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Education 210 Portfolio Artifact #2

Education 210 Portfolio Artifact #2


Teachers Rights and Responsibilities
Jaime Hoonsan
The College of Southern Nevada

Education 210 Portfolio Artifact #2


Scenario:
Principal Eddie Watts and Assistant Principal Jimmy Brothers are administrators who are
assigned to a predominantly African American school. Ann Griffin is a tenured, Caucasian
teacher. While participating in an animated conversation with the two African American
administrators, Ms. Griffin stated that she hated all black folks. As rumor of Ms. Griffins
statement spread, it caused negative backlash among her colleagues, both Caucasian and African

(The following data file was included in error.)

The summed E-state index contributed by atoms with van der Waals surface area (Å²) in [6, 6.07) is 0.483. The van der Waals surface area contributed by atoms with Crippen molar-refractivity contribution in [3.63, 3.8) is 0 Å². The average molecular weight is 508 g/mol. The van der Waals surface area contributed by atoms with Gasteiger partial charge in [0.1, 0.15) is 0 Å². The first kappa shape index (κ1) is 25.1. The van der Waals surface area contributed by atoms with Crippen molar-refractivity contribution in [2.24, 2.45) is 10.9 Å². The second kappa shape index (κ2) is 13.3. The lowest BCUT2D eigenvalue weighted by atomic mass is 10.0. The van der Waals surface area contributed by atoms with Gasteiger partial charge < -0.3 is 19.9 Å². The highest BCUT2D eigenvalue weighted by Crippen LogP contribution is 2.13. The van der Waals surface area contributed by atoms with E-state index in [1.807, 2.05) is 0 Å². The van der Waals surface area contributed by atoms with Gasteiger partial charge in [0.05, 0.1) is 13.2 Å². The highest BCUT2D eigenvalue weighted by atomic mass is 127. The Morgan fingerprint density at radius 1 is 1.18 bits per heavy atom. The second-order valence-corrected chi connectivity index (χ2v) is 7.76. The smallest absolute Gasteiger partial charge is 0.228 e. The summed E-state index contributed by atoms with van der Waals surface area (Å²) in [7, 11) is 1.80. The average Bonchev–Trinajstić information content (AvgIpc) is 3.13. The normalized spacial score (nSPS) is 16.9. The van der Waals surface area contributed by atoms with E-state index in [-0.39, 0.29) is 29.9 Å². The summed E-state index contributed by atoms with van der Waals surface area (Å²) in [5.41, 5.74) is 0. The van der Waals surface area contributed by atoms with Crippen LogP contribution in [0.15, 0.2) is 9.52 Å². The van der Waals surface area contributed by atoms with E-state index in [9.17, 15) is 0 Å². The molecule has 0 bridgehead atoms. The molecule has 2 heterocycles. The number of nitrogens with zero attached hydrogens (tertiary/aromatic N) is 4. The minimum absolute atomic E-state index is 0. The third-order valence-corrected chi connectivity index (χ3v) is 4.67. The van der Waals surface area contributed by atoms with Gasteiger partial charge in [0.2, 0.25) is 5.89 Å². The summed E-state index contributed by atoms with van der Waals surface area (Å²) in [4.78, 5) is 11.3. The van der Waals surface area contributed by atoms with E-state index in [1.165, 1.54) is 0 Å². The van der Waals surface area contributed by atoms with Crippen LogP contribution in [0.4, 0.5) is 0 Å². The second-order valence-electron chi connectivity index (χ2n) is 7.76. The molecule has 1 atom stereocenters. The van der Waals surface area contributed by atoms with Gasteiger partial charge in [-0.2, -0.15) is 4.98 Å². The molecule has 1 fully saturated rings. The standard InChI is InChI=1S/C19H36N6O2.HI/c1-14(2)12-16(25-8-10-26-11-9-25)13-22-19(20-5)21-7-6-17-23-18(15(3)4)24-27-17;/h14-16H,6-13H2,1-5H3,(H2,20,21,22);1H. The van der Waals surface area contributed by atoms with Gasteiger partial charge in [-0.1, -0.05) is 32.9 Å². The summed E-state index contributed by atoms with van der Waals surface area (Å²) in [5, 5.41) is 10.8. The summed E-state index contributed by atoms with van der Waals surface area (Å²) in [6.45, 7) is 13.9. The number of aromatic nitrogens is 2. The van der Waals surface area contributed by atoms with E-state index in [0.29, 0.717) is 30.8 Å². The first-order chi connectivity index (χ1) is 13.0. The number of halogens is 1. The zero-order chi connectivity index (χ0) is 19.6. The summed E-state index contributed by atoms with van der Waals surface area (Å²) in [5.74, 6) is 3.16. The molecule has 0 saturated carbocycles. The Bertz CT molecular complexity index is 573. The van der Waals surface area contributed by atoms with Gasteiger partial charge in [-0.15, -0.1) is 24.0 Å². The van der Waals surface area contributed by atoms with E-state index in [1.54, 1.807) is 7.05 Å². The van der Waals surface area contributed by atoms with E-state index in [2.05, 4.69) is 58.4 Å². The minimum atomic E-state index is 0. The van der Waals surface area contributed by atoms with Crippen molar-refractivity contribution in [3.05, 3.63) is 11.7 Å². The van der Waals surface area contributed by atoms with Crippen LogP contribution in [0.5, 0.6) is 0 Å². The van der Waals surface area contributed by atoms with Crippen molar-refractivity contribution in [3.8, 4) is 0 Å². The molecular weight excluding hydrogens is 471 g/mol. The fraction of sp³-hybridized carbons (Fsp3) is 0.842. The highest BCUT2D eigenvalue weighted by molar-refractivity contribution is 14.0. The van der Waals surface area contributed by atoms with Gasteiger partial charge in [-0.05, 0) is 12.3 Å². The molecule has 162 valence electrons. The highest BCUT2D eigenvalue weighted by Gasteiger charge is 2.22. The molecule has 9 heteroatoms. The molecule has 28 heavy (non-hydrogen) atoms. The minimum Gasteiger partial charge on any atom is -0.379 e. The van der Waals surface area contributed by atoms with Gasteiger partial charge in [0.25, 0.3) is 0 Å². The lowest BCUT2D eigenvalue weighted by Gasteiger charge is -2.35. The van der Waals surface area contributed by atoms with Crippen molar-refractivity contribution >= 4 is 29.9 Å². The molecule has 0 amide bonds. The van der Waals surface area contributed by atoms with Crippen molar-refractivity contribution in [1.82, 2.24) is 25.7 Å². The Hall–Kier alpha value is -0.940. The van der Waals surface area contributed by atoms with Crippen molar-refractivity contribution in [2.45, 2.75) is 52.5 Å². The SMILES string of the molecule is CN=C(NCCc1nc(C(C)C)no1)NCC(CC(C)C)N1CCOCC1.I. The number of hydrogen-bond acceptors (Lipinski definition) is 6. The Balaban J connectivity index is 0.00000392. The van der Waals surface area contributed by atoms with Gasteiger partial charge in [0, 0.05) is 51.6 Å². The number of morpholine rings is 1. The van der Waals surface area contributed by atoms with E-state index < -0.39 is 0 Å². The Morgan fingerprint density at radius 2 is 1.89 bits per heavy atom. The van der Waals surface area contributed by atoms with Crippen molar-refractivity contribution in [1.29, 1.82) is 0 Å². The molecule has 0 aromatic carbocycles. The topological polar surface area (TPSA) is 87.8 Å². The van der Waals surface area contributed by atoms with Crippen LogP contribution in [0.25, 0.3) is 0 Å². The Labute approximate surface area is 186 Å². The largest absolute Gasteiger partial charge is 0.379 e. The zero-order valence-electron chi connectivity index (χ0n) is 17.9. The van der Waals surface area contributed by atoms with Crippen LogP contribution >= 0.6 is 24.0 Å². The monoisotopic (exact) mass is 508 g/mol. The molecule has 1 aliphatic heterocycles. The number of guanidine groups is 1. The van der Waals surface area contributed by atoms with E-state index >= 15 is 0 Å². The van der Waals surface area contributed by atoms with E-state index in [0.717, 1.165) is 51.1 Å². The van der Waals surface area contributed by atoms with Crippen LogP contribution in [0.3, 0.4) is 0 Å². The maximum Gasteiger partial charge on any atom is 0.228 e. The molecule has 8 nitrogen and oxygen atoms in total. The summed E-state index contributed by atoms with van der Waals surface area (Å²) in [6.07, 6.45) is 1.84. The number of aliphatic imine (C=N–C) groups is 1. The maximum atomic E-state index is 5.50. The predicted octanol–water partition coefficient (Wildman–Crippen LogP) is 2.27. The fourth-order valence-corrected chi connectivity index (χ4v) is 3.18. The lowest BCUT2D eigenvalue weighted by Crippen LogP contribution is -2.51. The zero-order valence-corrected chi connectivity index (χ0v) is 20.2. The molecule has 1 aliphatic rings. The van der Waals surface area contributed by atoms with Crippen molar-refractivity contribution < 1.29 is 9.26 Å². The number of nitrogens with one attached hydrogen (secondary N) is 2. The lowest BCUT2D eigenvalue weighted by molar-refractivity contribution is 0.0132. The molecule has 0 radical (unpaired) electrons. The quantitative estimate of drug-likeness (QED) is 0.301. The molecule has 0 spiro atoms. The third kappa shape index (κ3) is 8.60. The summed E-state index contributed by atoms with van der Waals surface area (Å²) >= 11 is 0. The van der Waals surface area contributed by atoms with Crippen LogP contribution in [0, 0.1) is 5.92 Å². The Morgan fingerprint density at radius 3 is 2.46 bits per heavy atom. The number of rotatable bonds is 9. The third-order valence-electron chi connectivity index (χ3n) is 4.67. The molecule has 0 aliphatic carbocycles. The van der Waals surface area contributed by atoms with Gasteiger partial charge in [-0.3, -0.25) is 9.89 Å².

American. Principal Watts endorsed removal of Ms. Griffin, charging concern for her ability to
maintain fair treatment, her capability as a teacher and her discernment of right and wrong.

Pro-Support:
According to Loeffelman v. Board of Education of the Crystal City School District
(February, 2004), Jendra Loeffelman, who was also a tenured teacher, made comments
containing negative racial undertones in front of a class of students. The school board felt that
her uncomplimentary comments violated district policies, did not address a matter of public
concern, and caused an upset in the schools setting and terminated her contract. Ms. Loeffelman
filed suit against the school board claiming that her speech should have been protected under the
first amendment. The court ruled against her stating that her language addressed a private matter.